Whether you are considered “white” or not, I feel confident saying you have been impacted by whiteness trauma, and as this quote suggests, that your people/s likely experienced and perpetrated genocide somewhere in your family line/s. Genocide is an intentional act to destroy a people, and whiteness is an intellectual construction based on traumatic social rejection from & disconnection with Mother Earth, self & cultural heritage, and other people. It was used as a tool by the ruling class to divide the working class, and so is also called “the bribe of whiteness.” David Dean gives a clear and compelling history of the creation and rise of the “white” identity in this article, People who have learned to identify as “white” tend to deny their own complex cultural heritage. Some people even study “whiteness theory” and “white fragility” to try to make sense of the shame they carry and the way this history of European identities being whitewashed and replaced by modern, nationalistic ‘Western’ identities still play out today. For example, did you know that assimilationist policies in the U.S. in the late 1800s and early 1900s led to companies like Ford running mandatory English classes and job training programs that finished with ceremonies in which people clad in traditional cultural clothing walked through a huge ‘melting pot’ then emerged in company uniforms? (Image from here)

fordschoolmeltingpot

David Dean cites the success of such policies & programs on two factors:

  1. The violent displacement of communities from their traditional lands in order to use that land for profit and create a dependent, exploitable workforce, and
  2. The replacement of traditional cultural identities that valued the welfare of the community and the Earth with a culture of capitalistic, possessive individualism with a social hierarchy divided along racial, gender, religious, and other identities.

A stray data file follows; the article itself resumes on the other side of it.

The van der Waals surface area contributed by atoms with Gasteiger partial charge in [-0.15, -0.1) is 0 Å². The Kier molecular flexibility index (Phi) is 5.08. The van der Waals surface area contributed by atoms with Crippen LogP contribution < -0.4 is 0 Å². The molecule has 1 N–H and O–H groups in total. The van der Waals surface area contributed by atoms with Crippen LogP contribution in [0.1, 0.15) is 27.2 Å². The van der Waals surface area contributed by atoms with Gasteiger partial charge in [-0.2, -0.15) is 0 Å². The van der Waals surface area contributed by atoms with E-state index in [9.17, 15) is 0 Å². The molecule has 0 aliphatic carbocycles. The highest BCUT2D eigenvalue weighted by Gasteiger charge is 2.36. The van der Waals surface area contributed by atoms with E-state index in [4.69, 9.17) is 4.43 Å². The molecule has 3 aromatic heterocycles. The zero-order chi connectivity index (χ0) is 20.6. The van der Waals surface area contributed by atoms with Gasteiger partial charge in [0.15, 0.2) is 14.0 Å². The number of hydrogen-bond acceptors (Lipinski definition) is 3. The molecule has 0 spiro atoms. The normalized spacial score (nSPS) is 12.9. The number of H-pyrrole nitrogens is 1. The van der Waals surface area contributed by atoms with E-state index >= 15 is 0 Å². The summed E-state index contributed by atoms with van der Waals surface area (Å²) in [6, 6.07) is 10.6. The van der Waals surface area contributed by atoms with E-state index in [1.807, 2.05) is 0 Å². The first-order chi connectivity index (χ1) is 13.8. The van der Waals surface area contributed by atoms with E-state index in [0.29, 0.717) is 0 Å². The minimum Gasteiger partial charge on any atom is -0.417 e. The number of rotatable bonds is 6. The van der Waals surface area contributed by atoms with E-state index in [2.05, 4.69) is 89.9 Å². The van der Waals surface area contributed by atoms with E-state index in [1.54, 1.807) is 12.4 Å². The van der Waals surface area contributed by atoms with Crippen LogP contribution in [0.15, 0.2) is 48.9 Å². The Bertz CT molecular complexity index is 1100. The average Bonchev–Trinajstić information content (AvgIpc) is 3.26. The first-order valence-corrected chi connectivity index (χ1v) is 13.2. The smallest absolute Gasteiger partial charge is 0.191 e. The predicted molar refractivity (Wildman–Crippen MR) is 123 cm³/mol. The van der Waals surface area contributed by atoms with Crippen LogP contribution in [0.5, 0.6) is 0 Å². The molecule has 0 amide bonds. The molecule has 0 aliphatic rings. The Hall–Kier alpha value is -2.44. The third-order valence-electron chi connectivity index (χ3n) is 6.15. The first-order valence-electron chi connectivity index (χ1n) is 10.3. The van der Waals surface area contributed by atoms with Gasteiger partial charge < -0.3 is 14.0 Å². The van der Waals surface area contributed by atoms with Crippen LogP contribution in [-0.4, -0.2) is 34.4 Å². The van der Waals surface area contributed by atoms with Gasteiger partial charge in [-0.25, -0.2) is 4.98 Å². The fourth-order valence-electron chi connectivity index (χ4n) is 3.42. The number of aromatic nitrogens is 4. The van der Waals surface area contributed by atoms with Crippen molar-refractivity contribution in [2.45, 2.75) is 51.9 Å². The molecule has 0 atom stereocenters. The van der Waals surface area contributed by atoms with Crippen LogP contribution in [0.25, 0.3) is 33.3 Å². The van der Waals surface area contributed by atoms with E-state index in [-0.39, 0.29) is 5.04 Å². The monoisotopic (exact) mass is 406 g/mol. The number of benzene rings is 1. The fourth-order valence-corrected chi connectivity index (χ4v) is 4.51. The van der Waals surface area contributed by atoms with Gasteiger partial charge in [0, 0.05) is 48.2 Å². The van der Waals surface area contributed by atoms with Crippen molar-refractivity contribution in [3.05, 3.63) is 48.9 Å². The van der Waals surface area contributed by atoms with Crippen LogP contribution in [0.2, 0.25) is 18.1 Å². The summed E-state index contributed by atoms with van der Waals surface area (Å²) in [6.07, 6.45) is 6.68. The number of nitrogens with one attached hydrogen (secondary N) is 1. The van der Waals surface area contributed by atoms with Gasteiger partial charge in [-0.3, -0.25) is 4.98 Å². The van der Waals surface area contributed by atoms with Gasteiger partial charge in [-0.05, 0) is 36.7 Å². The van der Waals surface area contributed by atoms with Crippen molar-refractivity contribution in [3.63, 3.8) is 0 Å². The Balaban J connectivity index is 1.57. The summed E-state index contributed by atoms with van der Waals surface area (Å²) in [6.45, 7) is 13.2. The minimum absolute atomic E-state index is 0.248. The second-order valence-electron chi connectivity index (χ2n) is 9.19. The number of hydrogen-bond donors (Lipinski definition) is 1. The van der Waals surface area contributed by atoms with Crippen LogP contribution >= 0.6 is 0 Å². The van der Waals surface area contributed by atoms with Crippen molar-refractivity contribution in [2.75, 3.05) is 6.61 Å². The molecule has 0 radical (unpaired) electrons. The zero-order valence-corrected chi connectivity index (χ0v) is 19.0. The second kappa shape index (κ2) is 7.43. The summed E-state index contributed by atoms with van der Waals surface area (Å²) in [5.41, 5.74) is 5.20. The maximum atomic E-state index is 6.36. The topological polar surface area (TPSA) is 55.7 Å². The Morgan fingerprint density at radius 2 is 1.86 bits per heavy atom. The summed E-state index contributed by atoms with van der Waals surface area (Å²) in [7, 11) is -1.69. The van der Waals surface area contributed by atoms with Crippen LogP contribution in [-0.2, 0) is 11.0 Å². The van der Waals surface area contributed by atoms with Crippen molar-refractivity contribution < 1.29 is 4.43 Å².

As Tyson Yunkaporta points out in his new book, ‘Western’ is not an identity, because by its nature it is in reference to someone or someplace else (presumably ‘Eastern’); it is not inherent. To be ‘American’ or ‘Australian’ is also quite amorphous. I have out of curiousity asked a number of people what it means to them to be ‘Australian,’ and I have gotten one of two answers: (a) I am part of a multi-cultural modern soup, or (b) It means nothing to me, and I am English/Irish/Wiradjuri/Yuin/etc. living on this land we collectively call ‘Australia’.

My view is that whiteness trauma is based on a European history of intergenerational trauma, shame & pain. It was spread by the Romans & other empires dividing and subjugating peoples on their traditional lands; by the violent spread of Christianity through power & force, including the systematic desecration of indigenous & pagan sacred sites; and by horrendously hateful acts such as witch trials, inquisitions, slavery, rapes & genocides. It seems to me that over the last few thousand years, violence, terror & control became normalized as a method of asserting dominant leadership throughout Europe. Multi-generational disconnection with an innately human intimate & reciprocal relationship with the Earth were replaced by a power struggle for whose anthropocentric story is ‘right’, in a might-makes-right model. This led to land ‘discovery’ (i.e. colonisation) and other myths such as when upper class, white-skinned, Christian, land-owning males founded a ‘free’ government for ‘the people’ in the U.S. Ultimately, whitewashing & glomming together of many European peoples and cultures into “Western” expanded to non-‘white’ people, so that today millions of people around the world identify with a colonial nation rather than a traditional culture living within an empire.

Here is a little poem I wrote about my own journey of healing ‘whiteness’ trauma:treechakras

Beneath the Roots

Ancestral trauma 
Has defined me
But I kept digging
Because I knew
My taproot was deeper
And drinking in peace
Somewhere down there

To heal from whiteness trauma, I have found many helpful approaches, including: honouring ancestors, grounding, re-defining tribe & belonging, bridging multiple identities, healing power dynamics, and healing existential wounds. The following quote is a humbling reminder of what our indigenous minds carry somewhere inside of us from an Australian Aboriginal culture more recently colonised: